5 – Does REC Philly offer management for the creatives you work with or is it more so them just paying you for a specific service and you cater to that?

No, it’s not management. That’s the one thing that we’re not. Reason being is because typically management deals are structured with a manager who gets a percentage of ownership of everything. They make like 20% or 25%. For us, while we’re working together, we create things but the artists retain 100% ownership over everything. So when they sign up for membership on a high tier, they’re actually given an account manager internal. But the account managers’ job is to make sure the member understands all the resources that they have at their disposal and they can help manage projects. So for example, an artist says “hey, I want to throw an event.” We’ll say ok cool, let’s connect you to a venue. And then we’ll ask questions about the promotional strategy and XYZ and then we’ll help move that project from start to finish but everything that’s paid out to us is based on the services that we’re providing. But, when it’s all said and done the artist owns everything.

6 – You guys are doing something that not a lot of people have been able to do and you guys have a lot of support. What has been one of the biggest motivating factors to keeping REC Philly a household name?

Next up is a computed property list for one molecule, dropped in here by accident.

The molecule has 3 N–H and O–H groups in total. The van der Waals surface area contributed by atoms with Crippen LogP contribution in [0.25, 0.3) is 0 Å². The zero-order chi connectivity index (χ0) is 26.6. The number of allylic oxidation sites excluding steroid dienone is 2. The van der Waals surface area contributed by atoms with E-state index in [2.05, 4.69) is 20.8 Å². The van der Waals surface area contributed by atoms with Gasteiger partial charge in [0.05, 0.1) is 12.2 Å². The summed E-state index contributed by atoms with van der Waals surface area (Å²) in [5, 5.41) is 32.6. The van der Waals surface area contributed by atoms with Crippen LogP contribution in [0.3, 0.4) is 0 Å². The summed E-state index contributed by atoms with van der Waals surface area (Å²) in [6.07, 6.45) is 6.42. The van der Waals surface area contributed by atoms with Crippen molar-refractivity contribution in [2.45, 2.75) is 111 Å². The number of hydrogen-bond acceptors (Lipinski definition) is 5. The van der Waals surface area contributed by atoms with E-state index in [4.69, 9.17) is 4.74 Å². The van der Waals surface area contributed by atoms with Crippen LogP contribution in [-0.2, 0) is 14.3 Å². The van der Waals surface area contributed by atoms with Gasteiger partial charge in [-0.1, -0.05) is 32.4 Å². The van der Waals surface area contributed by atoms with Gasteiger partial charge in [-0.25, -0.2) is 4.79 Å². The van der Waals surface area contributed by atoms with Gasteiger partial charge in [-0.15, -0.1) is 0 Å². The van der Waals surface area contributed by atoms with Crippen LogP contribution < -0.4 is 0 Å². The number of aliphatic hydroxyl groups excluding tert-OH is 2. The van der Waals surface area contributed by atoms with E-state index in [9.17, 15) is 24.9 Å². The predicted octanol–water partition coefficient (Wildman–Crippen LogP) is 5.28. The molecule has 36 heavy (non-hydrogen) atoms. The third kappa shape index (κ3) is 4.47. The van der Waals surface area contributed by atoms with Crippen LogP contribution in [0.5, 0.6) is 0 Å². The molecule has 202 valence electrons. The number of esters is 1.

For me, it would have to come down to impact. I hope that doesn’t sound cliche but it’s definitely impact. It comes to taking a step back and realizing what we’ve done. For me, I get excited when I see our internal staff. These are the people who have been with us for years and I’ve seen their professional development because of what we’ve been able to have them do with us. They are out here literally doing things that they are genuinely excited to do. Sitting back and looking at one of our members who’s a videographer. Last year, we were able to put over $12,000 in his pocket through projects that we were doing with him. Or a guy like Guru Media is who now a day to day shooter for A$AP Ferg through an oop we were able to throw him. We connected him to Tory Lanez randomly. Tory came by our studio and said he was looking for a shooter. I told him I had someone I wanted to introduce him to. They connected on a Thursday. Tory had a show that following Friday and believe it or not that same weekend Tory took my homie on tour with him. To see the impact that’s caused by the strategies, that’s the most fulfilling thing and I know there’s creative hope. Other cities and other countries need creative structures just like this to give people access to opportunities and resources.

7 – I know a lot of the team is pretty engaged in social media but how does the team manage to stay on top of what’s relevant in music, fashion, photography etc?